Fashion Diplomacy: How African Fashion Fuels Cultural Diplomacy And Soft Power

By Charles Oronsaye

For a continent that has endured profound economic hardships in the wake of colonialism, Africa has had to battle for recognition and a seat at the global table. This struggle spans multiple fronts, from technological innovation to fashion. As the founder of a contemporary fashion company, I am acutely aware of the significance of the African voice in the global fashion discourse. However, my intent here is not to dwell on the enduring impact of colonialism, or lament lost years. Such matters have been extensively documented. Yet, it would be remiss not to acknowledge the marginalisation of our traditional styles, hairstyles, and the broader perception of our way of life as primitive. Thankfully, those bygone days are behind us, and with a sense of pride, I affirm that our continent is increasingly gaining recognition, becoming the belle of the ball.

Nevertheless, there is more to our journey than simply being the object of fascination. Beyond mere visibility lies a deeper narrative—one of cultural diplomacy and soft power, woven intricately through the fabric of African fashion. Fashion serves as a universal connector, transcending boundaries of race, culture, and language. It functions as a tool for individuals to express themselves and navigate life’s complexities, providing a unique platform for dialogue. 

African fashion, with its diverse range of textiles, colours, and patterns, has become a distinctive dialect in this global conversation. Designers across Africa are creating garments that not only showcase their cultural origins and heritage but also resonate with an international audience, promoting cross-cultural understanding and recognition through the medium of style. Given fashion’s universal appeal, it is only natural that it has emerged as a subtle diplomat in the international relations ecosystem. 

Through the import and export of fashion, bridges are built, and connections are forged beyond borders and cultural divides. Historical examples abound where fashion has served as a conduit for diplomacy. For instance, the Japanese leveraged the iconic kimono to strengthen diplomatic ties—an example of this was in 2014, during the 150th anniversary of the establishment of diplomatic relations between Switzerland and Japan. In addition, Indian textiles played a pivotal role in shaping relations between India and Britain through entities like the East India Company. This historical exchange has left an indelible mark on British fashion, continuing to influence contemporary styles to this day.

How then, has African fashion become a major player in transforming the clothing industry and shaping cultural diplomacy? Let’s explore that together. 

Folake Coker of Tiffany Amber made history in 1998 as the first ready-to-wear brand in Nigeria and later in 2008 as the first African-based fashion brand to showcase twice at the New York Fashion Week. This was no small feat; it opened the eyes of the fashion world and prompted a genuine reevaluation of Africa’s contributions to the global fashion community. But before Folake, Chris Seydou, famously known as the “father of African fashion,” worked for Yves Saint Laurent and Mic Mac, showcasing the Malian mudcloth, known locally as “bogolanfini” at the global stage. In the 1960s and 1970s, during the decolonisation era, Malian President Modibo Keïta and a host of other diplomats promoted bogolanfini as a symbol of national identity and cultural pride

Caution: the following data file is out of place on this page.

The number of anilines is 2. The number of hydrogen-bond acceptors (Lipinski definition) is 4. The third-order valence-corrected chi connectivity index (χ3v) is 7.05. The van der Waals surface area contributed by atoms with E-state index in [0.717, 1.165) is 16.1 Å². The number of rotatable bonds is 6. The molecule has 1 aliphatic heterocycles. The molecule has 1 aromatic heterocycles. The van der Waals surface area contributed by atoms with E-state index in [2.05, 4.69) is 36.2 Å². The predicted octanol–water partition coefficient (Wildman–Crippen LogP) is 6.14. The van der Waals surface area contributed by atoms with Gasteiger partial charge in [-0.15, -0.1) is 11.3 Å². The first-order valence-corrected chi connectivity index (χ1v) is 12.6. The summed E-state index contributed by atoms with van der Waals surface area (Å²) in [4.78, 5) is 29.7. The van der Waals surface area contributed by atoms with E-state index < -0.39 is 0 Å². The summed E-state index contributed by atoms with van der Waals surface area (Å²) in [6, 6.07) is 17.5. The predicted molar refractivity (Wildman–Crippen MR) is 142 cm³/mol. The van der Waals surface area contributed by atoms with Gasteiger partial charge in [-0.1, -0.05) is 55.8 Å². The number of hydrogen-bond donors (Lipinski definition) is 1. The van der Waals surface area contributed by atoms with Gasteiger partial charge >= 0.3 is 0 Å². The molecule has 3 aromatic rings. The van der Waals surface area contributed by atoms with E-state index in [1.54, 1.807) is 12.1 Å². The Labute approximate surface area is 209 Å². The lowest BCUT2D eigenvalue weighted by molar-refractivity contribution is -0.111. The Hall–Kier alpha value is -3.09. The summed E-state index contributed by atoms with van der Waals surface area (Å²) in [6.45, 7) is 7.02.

From that pivotal moment to the present, numerous African-based designers and designers of African descent have graced some of the most illustrious runways. The runways of Paris, Milan, London, and New York stand as a testament to the brilliance and uniqueness that Africa brings to the industry as an increasing number of African and African-inspired designs emerge. This visibility continues to elevate African fashion and position it as a cultural ambassador representing the continent’s rich tapestry of traditions and creativity. 

With the current structure of the fashion industry designed around fashion weeks and their celebrated runways, African fashion weeks have become prominent fixtures on the international calendar, serving as platforms for cultural exchange and diplomacy. Through these events in Accra, Lagos, and South Africa, amongst others, designers, influencers, professionals, and fashion enthusiasts from all over are brought together to form a hodgepodge of cultures, tastes, and ideas; a beautifully crafted intersection. These fashion weeks give African fashion room to showcase its prowess and grow cross-continental connections while dismantling stereotypes—a soft form of diplomacy—through a shared appreciation for style. 

At the local level, African fashion empowers communities through designers’ engagement of artisans, which boosts economic development back home. Through ethical and sustainable practices where applicable, we are able to create employment opportunities for our people back home. These values align with global fashion trends like sustainable fashion, preserving ancient and traditional production methods, social responsibility, and authenticity, further strengthening the continent’s soft power on the world stage. 

As we, African designers, continue to showcase the diversity and creativity embedded in our continent’s traditions, we contribute not only to the aesthetics of the fashion world but also to the soft power of the motherland Africa, making it a compelling force in the ever-evolving landscape of international relations.

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